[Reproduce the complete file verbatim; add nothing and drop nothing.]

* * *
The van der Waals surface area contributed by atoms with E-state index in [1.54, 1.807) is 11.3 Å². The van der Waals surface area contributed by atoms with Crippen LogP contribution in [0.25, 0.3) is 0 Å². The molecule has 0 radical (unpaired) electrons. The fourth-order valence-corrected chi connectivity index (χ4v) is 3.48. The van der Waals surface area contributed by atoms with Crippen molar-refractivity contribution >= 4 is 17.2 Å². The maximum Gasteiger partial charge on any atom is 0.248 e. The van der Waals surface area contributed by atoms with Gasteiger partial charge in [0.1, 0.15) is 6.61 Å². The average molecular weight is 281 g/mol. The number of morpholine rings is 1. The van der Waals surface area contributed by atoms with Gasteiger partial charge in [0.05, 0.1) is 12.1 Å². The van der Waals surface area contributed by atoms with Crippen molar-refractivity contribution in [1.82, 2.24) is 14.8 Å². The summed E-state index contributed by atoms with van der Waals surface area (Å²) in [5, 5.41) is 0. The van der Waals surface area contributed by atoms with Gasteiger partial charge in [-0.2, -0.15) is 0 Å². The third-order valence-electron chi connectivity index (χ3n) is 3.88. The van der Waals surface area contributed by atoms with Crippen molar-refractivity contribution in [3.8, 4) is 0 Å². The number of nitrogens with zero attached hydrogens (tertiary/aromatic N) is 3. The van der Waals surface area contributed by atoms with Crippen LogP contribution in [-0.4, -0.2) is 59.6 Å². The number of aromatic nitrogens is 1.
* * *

The van der Waals surface area contributed by atoms with E-state index in [1.54, 1.807) is 11.3 Å². The van der Waals surface area contributed by atoms with Crippen LogP contribution in [0.25, 0.3) is 0 Å². The molecule has 0 radical (unpaired) electrons. The fourth-order valence-corrected chi connectivity index (χ4v) is 3.48. The van der Waals surface area contributed by atoms with Crippen molar-refractivity contribution >= 4 is 17.2 Å². The maximum Gasteiger partial charge on any atom is 0.248 e. The van der Waals surface area contributed by atoms with Gasteiger partial charge in [0.1, 0.15) is 6.61 Å². The average molecular weight is 281 g/mol. The number of morpholine rings is 1. The van der Waals surface area contributed by atoms with Gasteiger partial charge in [0.05, 0.1) is 12.1 Å². The van der Waals surface area contributed by atoms with Crippen molar-refractivity contribution in [1.82, 2.24) is 14.8 Å². The summed E-state index contributed by atoms with van der Waals surface area (Å²) in [5, 5.41) is 0. The van der Waals surface area contributed by atoms with Gasteiger partial charge in [-0.2, -0.15) is 0 Å². The third-order valence-electron chi connectivity index (χ3n) is 3.88. The van der Waals surface area contributed by atoms with Crippen molar-refractivity contribution in [3.8, 4) is 0 Å². The number of nitrogens with zero attached hydrogens (tertiary/aromatic N) is 3. The van der Waals surface area contributed by atoms with Crippen LogP contribution in [-0.4, -0.2) is 59.6 Å². The number of aromatic nitrogens is 1.